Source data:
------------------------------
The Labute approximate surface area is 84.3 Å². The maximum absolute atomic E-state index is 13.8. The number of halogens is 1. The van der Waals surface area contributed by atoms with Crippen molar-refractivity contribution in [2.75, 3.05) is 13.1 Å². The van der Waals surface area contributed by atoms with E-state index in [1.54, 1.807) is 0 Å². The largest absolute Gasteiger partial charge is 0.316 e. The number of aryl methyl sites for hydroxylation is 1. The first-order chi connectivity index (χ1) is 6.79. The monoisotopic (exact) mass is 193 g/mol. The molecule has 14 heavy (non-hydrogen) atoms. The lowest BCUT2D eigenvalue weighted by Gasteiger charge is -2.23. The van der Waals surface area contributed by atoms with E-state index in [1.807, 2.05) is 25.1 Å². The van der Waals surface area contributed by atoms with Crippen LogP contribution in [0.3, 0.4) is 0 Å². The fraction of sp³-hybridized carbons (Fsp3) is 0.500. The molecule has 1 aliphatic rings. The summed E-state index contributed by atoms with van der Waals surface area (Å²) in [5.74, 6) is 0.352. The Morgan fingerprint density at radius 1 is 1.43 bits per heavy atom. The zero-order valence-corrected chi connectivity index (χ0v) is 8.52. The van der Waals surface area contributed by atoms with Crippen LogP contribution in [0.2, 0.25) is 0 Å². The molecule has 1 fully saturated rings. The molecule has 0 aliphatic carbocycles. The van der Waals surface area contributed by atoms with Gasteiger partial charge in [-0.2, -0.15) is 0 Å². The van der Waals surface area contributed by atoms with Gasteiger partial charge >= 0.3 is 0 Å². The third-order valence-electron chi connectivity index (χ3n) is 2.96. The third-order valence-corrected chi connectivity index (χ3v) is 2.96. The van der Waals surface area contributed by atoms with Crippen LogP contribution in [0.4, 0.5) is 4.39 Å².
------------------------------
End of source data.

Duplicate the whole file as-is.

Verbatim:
The Labute approximate surface area is 84.3 Å². The maximum absolute atomic E-state index is 13.8. The number of halogens is 1. The van der Waals surface area contributed by atoms with Crippen molar-refractivity contribution in [2.75, 3.05) is 13.1 Å². The van der Waals surface area contributed by atoms with E-state index in [1.54, 1.807) is 0 Å². The largest absolute Gasteiger partial charge is 0.316 e. The number of aryl methyl sites for hydroxylation is 1. The first-order chi connectivity index (χ1) is 6.79. The monoisotopic (exact) mass is 193 g/mol. The molecule has 14 heavy (non-hydrogen) atoms. The lowest BCUT2D eigenvalue weighted by Gasteiger charge is -2.23. The van der Waals surface area contributed by atoms with E-state index in [1.807, 2.05) is 25.1 Å². The van der Waals surface area contributed by atoms with Crippen LogP contribution in [0.3, 0.4) is 0 Å². The fraction of sp³-hybridized carbons (Fsp3) is 0.500. The molecule has 1 aliphatic rings. The summed E-state index contributed by atoms with van der Waals surface area (Å²) in [5.74, 6) is 0.352. The Morgan fingerprint density at radius 1 is 1.43 bits per heavy atom. The zero-order valence-corrected chi connectivity index (χ0v) is 8.52. The van der Waals surface area contributed by atoms with Crippen LogP contribution in [0.2, 0.25) is 0 Å². The molecule has 1 fully saturated rings. The molecule has 0 aliphatic carbocycles. The van der Waals surface area contributed by atoms with Gasteiger partial charge in [-0.2, -0.15) is 0 Å². The van der Waals surface area contributed by atoms with Gasteiger partial charge >= 0.3 is 0 Å². The third-order valence-electron chi connectivity index (χ3n) is 2.96. The third-order valence-corrected chi connectivity index (χ3v) is 2.96. The van der Waals surface area contributed by atoms with Crippen LogP contribution in [0.4, 0.5) is 4.39 Å².